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Peter lipke

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Candida albicans adhesins have amyloid-forming sequences (Ramsook et al. 2010, Otoo et al. 2008). Similarly, Tango and Waltz predicted that amyloid-forming sequences are also present in Saccharomyces cerevisiae flocculins, Flo1p and Flo11p. The cell surface of Flo1p- and Flo11p-expressing cells have ordered domains that are thioflavin T fluorescent and Congo red birefringent, two hallmarks of amyloids. Flo1p and Flo11p amyloids were important for activities of the flocculins including cell-to-cell adhesion, cell-to-substrate adhesion, and agar invasion. In addition, amyloid-perturbing dyes thioflavin S and Congo red inhibited aggregation, biofilm formation and agar invasion.

Force-induced formation and propagation of adhesion nanodomains in Als5p-expressing cells were demonstrated with single-molecule atomic force microscopy (Alsteens et al. 2010). Because amyloid formation can be triggered by force, we investigated whether laminar flow and mechanical stress could activate amyloid formation and therefore increase adhesion. Shearing S. cerevisiae cells expressing Als5p or C. albicans at 0.8 dyne/cm2 increased quantity and strength of cell-to-surface and cell-to-cell binding, compared to 0.02 dyne/cm2. Mechanical stress from vortex-mixing at 2500 rpm also increased the aggregation of S. cerevisiae cells expressing Als5p or C. albicans. Similarly, cells expressing Flo1p and Flo11p also showed shear-and mechanical stress-dependent binding, and biofilm formation.

I report here for the first time that catch bonding behavior in yeast cells was mediated by amyloid formation. Amyloids mediate both sensing and response in the presence of force. Adhesin-expressing cells binding to surfaces under shear stress were less likely to be washed off from the substrate than cells that were not stressed. This is characteristic of catch bonding. Catch bonding behavior was accompanied by the formation of amyloid nanodomains through the clustering at homotypic amyloid sequences. Thus, these nanodomains increased binding avidity of the adhesin-expressing cells to other cells (flocculation and aggregation assays) and to substrate surfaces.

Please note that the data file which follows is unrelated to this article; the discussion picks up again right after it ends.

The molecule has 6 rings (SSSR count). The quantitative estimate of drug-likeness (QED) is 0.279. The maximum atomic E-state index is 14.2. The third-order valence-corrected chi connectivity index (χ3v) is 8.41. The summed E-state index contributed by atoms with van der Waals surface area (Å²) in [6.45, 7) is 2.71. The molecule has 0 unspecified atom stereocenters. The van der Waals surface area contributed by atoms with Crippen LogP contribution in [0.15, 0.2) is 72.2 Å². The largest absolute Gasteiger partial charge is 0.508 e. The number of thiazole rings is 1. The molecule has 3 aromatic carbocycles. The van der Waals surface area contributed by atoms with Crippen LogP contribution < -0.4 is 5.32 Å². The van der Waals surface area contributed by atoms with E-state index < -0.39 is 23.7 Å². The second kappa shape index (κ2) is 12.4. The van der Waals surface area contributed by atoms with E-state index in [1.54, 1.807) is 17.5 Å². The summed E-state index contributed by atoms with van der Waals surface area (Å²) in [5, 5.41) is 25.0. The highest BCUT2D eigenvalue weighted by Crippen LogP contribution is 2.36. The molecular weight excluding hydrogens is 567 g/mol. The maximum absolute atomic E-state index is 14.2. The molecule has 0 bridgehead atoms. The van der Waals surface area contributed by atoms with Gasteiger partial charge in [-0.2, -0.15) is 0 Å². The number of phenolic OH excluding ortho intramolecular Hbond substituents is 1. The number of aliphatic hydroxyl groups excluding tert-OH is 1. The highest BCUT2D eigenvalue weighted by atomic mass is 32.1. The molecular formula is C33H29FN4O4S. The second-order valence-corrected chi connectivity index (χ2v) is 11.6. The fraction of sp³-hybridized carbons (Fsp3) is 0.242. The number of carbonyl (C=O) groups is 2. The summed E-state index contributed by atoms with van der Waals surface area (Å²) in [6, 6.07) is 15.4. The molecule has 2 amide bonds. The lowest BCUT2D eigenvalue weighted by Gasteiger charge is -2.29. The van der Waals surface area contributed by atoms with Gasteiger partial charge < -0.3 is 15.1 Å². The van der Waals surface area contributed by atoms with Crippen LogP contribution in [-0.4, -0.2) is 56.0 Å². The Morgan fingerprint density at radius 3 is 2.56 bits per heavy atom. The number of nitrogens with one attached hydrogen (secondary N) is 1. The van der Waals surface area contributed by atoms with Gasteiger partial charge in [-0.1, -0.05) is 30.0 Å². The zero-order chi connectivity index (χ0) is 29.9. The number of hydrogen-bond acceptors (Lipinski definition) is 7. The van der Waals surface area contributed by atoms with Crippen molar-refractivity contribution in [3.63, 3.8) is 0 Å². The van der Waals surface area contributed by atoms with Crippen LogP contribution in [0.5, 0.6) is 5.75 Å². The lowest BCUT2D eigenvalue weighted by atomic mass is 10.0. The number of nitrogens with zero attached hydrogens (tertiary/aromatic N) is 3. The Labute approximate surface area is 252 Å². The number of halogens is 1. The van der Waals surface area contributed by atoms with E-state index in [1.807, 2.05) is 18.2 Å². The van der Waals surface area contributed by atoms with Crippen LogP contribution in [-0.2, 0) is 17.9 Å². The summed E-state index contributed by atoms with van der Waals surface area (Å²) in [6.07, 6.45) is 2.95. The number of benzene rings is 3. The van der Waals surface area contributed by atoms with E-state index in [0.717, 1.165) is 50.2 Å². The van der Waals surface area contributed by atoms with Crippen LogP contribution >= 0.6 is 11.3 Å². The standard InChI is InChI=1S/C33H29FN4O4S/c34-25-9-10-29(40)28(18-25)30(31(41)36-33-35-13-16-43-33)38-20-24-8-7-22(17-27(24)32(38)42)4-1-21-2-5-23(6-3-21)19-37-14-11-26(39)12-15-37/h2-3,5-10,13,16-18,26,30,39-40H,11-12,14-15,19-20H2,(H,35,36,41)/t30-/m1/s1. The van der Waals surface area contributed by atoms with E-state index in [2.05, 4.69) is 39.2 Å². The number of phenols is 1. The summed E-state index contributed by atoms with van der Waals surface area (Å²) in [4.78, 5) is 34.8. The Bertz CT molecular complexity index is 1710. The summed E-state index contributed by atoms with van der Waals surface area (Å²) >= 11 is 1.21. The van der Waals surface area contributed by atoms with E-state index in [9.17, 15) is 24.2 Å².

Furthermore we have devised ways of quantifying forces needed to activate aggregation, cell adhesion, and amyloids on the surface of yeast cells. Two different types of force, mechanical stress from vortex-mixing and shear stress from laminar flow increased adhesion and biofilm formation. Additionally, we quantified amyloid formation in live whole cell yeast suspensions in response to force. Fluorescent confocal microscopy and flow cytometry were used to quantify surface amyloids. Force-activated cells had punctate nanodomains with increased thioflavin T staining. Collectively, the assays can now be used to quantify amyloids in other fungal adhesins.

These results demonstrate that 1. there are functional amyloids present in fungal adhesins Flo1p and Flo11p from S. cerevisiae, 2. amyloid formation mediates adhesion, agar invasion and biofilm, 3. amyloid nanodomains mediate force-sensitive catch-bonding, and 4. force-sensitive amyloid formation on the yeast cell wall surface can be quantified.

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